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Alaska

7

Reasons to Visit Alaska

  • Bears

    Alaska, the USA’s largest state, has to be some of the best bear watching territory anywhere in the world. Black and brown bears (sometimes known as grizzly bears) can be found, when they want to be, nearly everywhere in the state.

    Bears
  • Cruises

    Alaska offers some truly spectacular cruising opportunities on a wide variety of ships. Some of the country’s most awe-inspiring scenery lies around its magnificent coastline; places such as Glacier Bay, Admiralty Island and Tracy Arm.

    Cruises
  • Fishing

    Famous for its salmon, fishing is a popular pastime in Alaska and there are many places in which to partake in the sport. If you are in Homer don’t miss the opportunity to land a prize-winning halibut in this self-proclaimed Halibut Fishing Capital of the World!

    Fishing
  • Glaciers

    Along the coast of Alaska, some of North America’s highest mountains feed more than half the world’s glaciers, an epic sight as they carve icebergs into chill waters. Expedition cruises operate in these waters using zodiacs to discover breathtaking coastlines and a plethora of wildlife.

    Glaciers
  • Landscape & scenery

    Home to magnificent glaciers, endless tundra and pristine fjords, as well as being the home of North America’s highest mountain, Mount Mckinley, Alaska’s scenery rivals that of New Zealand, except everything can be seen here on a larger scale.

    Landscape & scenery
  • Wilderness

    In a state where moose outnumber humans, it’s no wonder Alaska is considered one of the world’s last true wildernesses. Here you can find entire ecosystems still intact and vast areas of land untouched by human hands.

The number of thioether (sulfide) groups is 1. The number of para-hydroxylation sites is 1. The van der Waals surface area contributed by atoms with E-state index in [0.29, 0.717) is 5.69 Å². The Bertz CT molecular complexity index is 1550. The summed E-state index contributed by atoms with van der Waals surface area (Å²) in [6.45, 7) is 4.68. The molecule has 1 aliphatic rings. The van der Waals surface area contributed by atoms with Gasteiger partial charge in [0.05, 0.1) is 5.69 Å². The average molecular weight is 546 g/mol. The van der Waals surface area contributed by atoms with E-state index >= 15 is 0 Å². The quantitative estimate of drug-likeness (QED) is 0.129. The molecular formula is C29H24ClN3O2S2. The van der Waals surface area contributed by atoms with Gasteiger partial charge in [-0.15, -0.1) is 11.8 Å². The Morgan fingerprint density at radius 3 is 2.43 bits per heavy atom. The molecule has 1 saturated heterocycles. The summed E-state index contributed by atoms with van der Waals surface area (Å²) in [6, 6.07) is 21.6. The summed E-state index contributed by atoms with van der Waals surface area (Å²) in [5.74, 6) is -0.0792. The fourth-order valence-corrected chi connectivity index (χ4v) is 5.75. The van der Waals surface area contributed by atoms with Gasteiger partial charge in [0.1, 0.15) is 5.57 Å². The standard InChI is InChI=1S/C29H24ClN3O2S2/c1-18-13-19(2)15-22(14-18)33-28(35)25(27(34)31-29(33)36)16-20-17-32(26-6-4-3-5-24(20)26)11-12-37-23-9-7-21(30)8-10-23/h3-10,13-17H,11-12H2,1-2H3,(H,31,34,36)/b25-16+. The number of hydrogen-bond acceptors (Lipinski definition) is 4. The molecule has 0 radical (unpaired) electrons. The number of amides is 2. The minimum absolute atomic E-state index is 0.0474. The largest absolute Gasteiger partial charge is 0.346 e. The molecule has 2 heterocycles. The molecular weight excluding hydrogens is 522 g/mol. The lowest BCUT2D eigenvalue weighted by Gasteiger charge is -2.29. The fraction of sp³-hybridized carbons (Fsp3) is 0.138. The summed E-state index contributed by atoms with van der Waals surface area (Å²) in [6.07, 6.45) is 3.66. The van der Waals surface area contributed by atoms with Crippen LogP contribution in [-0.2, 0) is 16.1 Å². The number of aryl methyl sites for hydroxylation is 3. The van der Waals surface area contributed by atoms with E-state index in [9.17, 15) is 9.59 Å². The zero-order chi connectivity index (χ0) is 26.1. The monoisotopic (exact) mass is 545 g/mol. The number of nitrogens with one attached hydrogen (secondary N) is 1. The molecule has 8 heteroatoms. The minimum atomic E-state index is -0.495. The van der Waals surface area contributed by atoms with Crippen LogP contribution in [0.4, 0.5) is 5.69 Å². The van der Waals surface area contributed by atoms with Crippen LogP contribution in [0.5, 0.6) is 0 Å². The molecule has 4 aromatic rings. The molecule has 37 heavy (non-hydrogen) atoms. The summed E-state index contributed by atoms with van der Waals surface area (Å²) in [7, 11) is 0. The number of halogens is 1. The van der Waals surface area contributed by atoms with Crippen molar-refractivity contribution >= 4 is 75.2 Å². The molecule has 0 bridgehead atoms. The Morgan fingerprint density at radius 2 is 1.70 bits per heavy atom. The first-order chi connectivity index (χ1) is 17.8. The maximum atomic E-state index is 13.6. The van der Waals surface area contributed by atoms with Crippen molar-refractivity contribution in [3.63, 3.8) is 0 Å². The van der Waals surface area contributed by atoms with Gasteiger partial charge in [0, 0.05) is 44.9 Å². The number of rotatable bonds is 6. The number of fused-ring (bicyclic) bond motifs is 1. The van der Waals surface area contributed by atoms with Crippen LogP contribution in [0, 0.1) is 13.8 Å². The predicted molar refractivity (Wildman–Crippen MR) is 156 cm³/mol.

Wilderness
  • Wildlife

    One Alaskan animal you are likely to see a lot of are the delightful sea otters. These enchanting animals spend most of their lives floating on their backs, furry faces and paws in the air.

    Wildlife
 
 

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Audley Canada & Alaska brochure

Canada & Alaska

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Visit Fairbanks, Alaska

Alaska’s second largest city is cradled in the Tanana Valley, at the end of the Alaska Highway. It's from here you can make the trip to the Arctic Circle, some 300 kilometres away.

Sternwheeler river cruise, Fairbanks

Fairbanks

Alaska

Alaska’s second largest city is cradled in the Tanana Valley, at the end of the Alaska Highway and some 300 kilometres south of the Arctic Circle.

During the summer months Fairbanks enjoys as much as 21 hours of natural light and temperatures that rise as high as 40 degrees Celsius.

Trans-Alaska pipeline

Founded by a gold prospector in 1901, the town – like many others in Alaska – struggled until the construction of the trans-Alaska pipeline in the mid 1970s. Now this eclectic mix of log cabins, modern office buildings and a university campus is recognised as Alaska’s gateway to the Arctic. Several tours are available from Fairbanks, including trips to the Arctic Circle, Gold Dredge No. 8, the Botanical Gardens and the Large Animal Research Station.

Arctic Circle trip

This thrilling day trip starts with an early morning mini-coach journey beyond the Arctic Circle where you board a light aircraft flight to the native village of Anaktuvuk Pass: ‘the place of caribou droppings’. This village lies far to the north in the central Brooks Range and is the last remaining settlement of the Nunamiut and the inland northern Inupiat people. Here you learn about the culture and lifestyle of the local people before the return journey to Fairbanks.

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